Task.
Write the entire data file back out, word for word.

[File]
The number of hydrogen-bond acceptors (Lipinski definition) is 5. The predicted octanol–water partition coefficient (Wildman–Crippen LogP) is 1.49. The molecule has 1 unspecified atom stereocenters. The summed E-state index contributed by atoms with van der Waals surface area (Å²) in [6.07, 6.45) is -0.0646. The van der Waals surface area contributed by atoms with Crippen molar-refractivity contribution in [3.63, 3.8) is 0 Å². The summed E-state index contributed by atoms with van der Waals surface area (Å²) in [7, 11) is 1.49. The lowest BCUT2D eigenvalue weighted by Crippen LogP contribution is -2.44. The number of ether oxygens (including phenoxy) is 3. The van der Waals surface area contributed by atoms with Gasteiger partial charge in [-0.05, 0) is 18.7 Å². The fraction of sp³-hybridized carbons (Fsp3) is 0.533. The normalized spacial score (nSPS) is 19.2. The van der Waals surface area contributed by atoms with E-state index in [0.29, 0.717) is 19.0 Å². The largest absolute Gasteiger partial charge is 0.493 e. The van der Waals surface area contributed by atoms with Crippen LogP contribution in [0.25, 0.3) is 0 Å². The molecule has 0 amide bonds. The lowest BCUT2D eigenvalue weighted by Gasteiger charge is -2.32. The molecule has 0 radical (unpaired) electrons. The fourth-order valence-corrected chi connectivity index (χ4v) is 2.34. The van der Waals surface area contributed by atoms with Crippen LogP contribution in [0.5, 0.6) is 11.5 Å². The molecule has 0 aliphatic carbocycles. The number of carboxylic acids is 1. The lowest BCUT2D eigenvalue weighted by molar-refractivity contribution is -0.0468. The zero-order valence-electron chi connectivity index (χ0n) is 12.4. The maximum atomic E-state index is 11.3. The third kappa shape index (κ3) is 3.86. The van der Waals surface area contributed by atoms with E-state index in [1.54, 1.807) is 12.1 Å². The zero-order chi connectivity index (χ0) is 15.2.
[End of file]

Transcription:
The number of hydrogen-bond acceptors (Lipinski definition) is 5. The predicted octanol–water partition coefficient (Wildman–Crippen LogP) is 1.49. The molecule has 1 unspecified atom stereocenters. The summed E-state index contributed by atoms with van der Waals surface area (Å²) in [6.07, 6.45) is -0.0646. The van der Waals surface area contributed by atoms with Crippen molar-refractivity contribution in [3.63, 3.8) is 0 Å². The summed E-state index contributed by atoms with van der Waals surface area (Å²) in [7, 11) is 1.49. The lowest BCUT2D eigenvalue weighted by Crippen LogP contribution is -2.44. The number of ether oxygens (including phenoxy) is 3. The van der Waals surface area contributed by atoms with Gasteiger partial charge in [-0.05, 0) is 18.7 Å². The fraction of sp³-hybridized carbons (Fsp3) is 0.533. The normalized spacial score (nSPS) is 19.2. The van der Waals surface area contributed by atoms with E-state index in [0.29, 0.717) is 19.0 Å². The largest absolute Gasteiger partial charge is 0.493 e. The van der Waals surface area contributed by atoms with Crippen LogP contribution in [0.25, 0.3) is 0 Å². The molecule has 0 amide bonds. The lowest BCUT2D eigenvalue weighted by Gasteiger charge is -2.32. The molecule has 0 radical (unpaired) electrons. The fourth-order valence-corrected chi connectivity index (χ4v) is 2.34. The van der Waals surface area contributed by atoms with Crippen LogP contribution in [0.5, 0.6) is 11.5 Å². The molecule has 0 aliphatic carbocycles. The number of carboxylic acids is 1. The lowest BCUT2D eigenvalue weighted by molar-refractivity contribution is -0.0468. The zero-order valence-electron chi connectivity index (χ0n) is 12.4. The maximum atomic E-state index is 11.3. The third kappa shape index (κ3) is 3.86. The van der Waals surface area contributed by atoms with E-state index in [1.54, 1.807) is 12.1 Å². The zero-order chi connectivity index (χ0) is 15.2.